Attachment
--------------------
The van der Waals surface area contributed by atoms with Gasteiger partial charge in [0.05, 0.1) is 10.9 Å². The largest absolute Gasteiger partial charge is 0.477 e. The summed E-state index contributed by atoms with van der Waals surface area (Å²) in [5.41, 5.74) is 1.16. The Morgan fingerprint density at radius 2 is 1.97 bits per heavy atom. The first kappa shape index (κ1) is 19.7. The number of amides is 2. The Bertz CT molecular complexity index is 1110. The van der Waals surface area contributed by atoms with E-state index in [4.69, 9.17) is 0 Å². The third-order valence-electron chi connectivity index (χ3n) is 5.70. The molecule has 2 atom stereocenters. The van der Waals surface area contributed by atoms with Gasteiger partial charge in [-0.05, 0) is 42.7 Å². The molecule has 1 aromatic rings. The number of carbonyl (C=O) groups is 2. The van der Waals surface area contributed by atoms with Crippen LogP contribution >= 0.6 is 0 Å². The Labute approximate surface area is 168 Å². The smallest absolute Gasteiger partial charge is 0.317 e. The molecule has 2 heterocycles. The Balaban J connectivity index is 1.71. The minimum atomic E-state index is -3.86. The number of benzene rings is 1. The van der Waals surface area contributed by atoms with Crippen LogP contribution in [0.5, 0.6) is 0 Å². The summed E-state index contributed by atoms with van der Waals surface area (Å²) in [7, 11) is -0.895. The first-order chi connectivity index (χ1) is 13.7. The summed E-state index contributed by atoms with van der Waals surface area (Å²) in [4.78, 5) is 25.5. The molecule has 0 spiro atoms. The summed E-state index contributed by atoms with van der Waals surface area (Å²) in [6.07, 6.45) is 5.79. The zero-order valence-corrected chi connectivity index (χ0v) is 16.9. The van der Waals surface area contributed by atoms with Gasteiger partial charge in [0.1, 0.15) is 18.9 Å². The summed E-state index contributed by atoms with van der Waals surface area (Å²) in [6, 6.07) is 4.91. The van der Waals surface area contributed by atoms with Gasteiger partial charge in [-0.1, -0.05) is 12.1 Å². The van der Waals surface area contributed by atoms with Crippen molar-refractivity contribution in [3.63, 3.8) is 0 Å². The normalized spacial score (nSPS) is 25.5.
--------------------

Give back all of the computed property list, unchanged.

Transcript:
The van der Waals surface area contributed by atoms with Gasteiger partial charge in [0.05, 0.1) is 10.9 Å². The largest absolute Gasteiger partial charge is 0.477 e. The summed E-state index contributed by atoms with van der Waals surface area (Å²) in [5.41, 5.74) is 1.16. The Morgan fingerprint density at radius 2 is 1.97 bits per heavy atom. The first kappa shape index (κ1) is 19.7. The number of amides is 2. The Bertz CT molecular complexity index is 1110. The van der Waals surface area contributed by atoms with E-state index in [4.69, 9.17) is 0 Å². The third-order valence-electron chi connectivity index (χ3n) is 5.70. The molecule has 2 atom stereocenters. The van der Waals surface area contributed by atoms with Gasteiger partial charge in [-0.05, 0) is 42.7 Å². The molecule has 1 aromatic rings. The number of carbonyl (C=O) groups is 2. The van der Waals surface area contributed by atoms with Crippen LogP contribution >= 0.6 is 0 Å². The Labute approximate surface area is 168 Å². The smallest absolute Gasteiger partial charge is 0.317 e. The molecule has 2 heterocycles. The Balaban J connectivity index is 1.71. The minimum atomic E-state index is -3.86. The number of benzene rings is 1. The van der Waals surface area contributed by atoms with Crippen LogP contribution in [0.5, 0.6) is 0 Å². The summed E-state index contributed by atoms with van der Waals surface area (Å²) in [7, 11) is -0.895. The first-order chi connectivity index (χ1) is 13.7. The summed E-state index contributed by atoms with van der Waals surface area (Å²) in [4.78, 5) is 25.5. The molecule has 0 spiro atoms. The summed E-state index contributed by atoms with van der Waals surface area (Å²) in [6.07, 6.45) is 5.79. The zero-order valence-corrected chi connectivity index (χ0v) is 16.9. The van der Waals surface area contributed by atoms with Gasteiger partial charge in [0.1, 0.15) is 18.9 Å². The summed E-state index contributed by atoms with van der Waals surface area (Å²) in [6, 6.07) is 4.91. The van der Waals surface area contributed by atoms with Gasteiger partial charge in [-0.1, -0.05) is 12.1 Å². The van der Waals surface area contributed by atoms with Crippen molar-refractivity contribution in [3.63, 3.8) is 0 Å². The normalized spacial score (nSPS) is 25.5.